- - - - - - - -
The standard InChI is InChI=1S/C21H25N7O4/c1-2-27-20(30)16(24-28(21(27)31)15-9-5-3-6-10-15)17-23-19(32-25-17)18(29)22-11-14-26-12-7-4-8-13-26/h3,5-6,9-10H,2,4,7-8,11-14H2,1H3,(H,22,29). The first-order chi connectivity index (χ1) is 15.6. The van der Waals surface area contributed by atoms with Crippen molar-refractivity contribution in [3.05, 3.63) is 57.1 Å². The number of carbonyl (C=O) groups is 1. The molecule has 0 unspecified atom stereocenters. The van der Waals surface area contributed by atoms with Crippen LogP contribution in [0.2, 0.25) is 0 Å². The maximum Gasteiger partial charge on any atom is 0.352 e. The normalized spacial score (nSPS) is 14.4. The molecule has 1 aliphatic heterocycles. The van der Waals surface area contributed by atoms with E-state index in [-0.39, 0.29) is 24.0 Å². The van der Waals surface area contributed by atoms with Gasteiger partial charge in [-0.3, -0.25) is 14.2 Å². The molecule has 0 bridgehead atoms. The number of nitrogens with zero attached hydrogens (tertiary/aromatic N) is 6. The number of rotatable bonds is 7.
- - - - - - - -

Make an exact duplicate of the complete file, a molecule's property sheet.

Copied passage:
The standard InChI is InChI=1S/C21H25N7O4/c1-2-27-20(30)16(24-28(21(27)31)15-9-5-3-6-10-15)17-23-19(32-25-17)18(29)22-11-14-26-12-7-4-8-13-26/h3,5-6,9-10H,2,4,7-8,11-14H2,1H3,(H,22,29). The first-order chi connectivity index (χ1) is 15.6. The van der Waals surface area contributed by atoms with Crippen molar-refractivity contribution in [3.05, 3.63) is 57.1 Å². The number of carbonyl (C=O) groups is 1. The molecule has 0 unspecified atom stereocenters. The van der Waals surface area contributed by atoms with Crippen LogP contribution in [0.2, 0.25) is 0 Å². The maximum Gasteiger partial charge on any atom is 0.352 e. The normalized spacial score (nSPS) is 14.4. The molecule has 1 aliphatic heterocycles. The van der Waals surface area contributed by atoms with E-state index in [-0.39, 0.29) is 24.0 Å². The van der Waals surface area contributed by atoms with Gasteiger partial charge in [-0.3, -0.25) is 14.2 Å². The molecule has 0 bridgehead atoms. The number of nitrogens with zero attached hydrogens (tertiary/aromatic N) is 6. The number of rotatable bonds is 7.